A surprisingly attractive port on the south side of Nisos Kithera and a popular tourist spot for Greeks and some northern Europeans.† There is a wonderful chora above the port, itself capped by an ancient fortified village that is slowly being renovated; both justify the effort of climbing the steep windy road to get there.† Try breakfast in Hotel Margarita, the bread, croissant, cake, pickles and jams are freshly made by the proprietors (and chefs) two enchanting French gays and the view is stunning.
BUT, it is a risky place to be in any southerly of any strength over about Force 3 and it can be difficult to moor-up with the winds from elsewhere without assistance ashore.† It strongly recommended you do not do the obvious and moor-up alongside in anything other than flat calm as a surprising amount of swell makes its way round the end of the quay and along its length resulting a fair amount of graunching that is difficult to counteract and make it thus unwise to leave your yacht and go ashore.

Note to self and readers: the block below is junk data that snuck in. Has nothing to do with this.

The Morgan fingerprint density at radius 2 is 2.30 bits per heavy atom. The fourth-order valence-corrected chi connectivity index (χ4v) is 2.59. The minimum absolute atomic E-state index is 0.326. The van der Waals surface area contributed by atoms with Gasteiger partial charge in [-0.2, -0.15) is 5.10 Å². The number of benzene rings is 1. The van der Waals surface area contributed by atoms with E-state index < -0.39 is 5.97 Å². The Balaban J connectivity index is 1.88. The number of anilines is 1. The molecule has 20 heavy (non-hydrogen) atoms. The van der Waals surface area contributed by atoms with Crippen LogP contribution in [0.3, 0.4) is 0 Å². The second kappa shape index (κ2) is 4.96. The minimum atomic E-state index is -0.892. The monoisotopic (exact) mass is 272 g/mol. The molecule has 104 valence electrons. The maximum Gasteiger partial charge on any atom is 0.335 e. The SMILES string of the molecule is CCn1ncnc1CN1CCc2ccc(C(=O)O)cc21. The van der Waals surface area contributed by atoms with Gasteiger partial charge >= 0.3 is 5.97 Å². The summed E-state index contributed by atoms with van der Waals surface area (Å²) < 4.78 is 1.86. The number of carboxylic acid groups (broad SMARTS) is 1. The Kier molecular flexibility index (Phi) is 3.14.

We have anchored quite happily in the bay but heed the warning in the Greek Waters Pilot and obtain Port Police permission first, whether actually needed or not.
Tried it, like it but are not quite sure why.† We could find no space on either quay as the spot recommended by the Pilot is permanently occupied by what appear to be a couple of abandoned working boats though they may be employed in what appeared to be the breaking-up of the wreck just outside the harbour seen by us in 2005.
The holding is good and we happily rode a south-westerly Force 6 whilst discussing where to go next having had a great sail up from Crete.† No sign of facilities though we did not go ashore.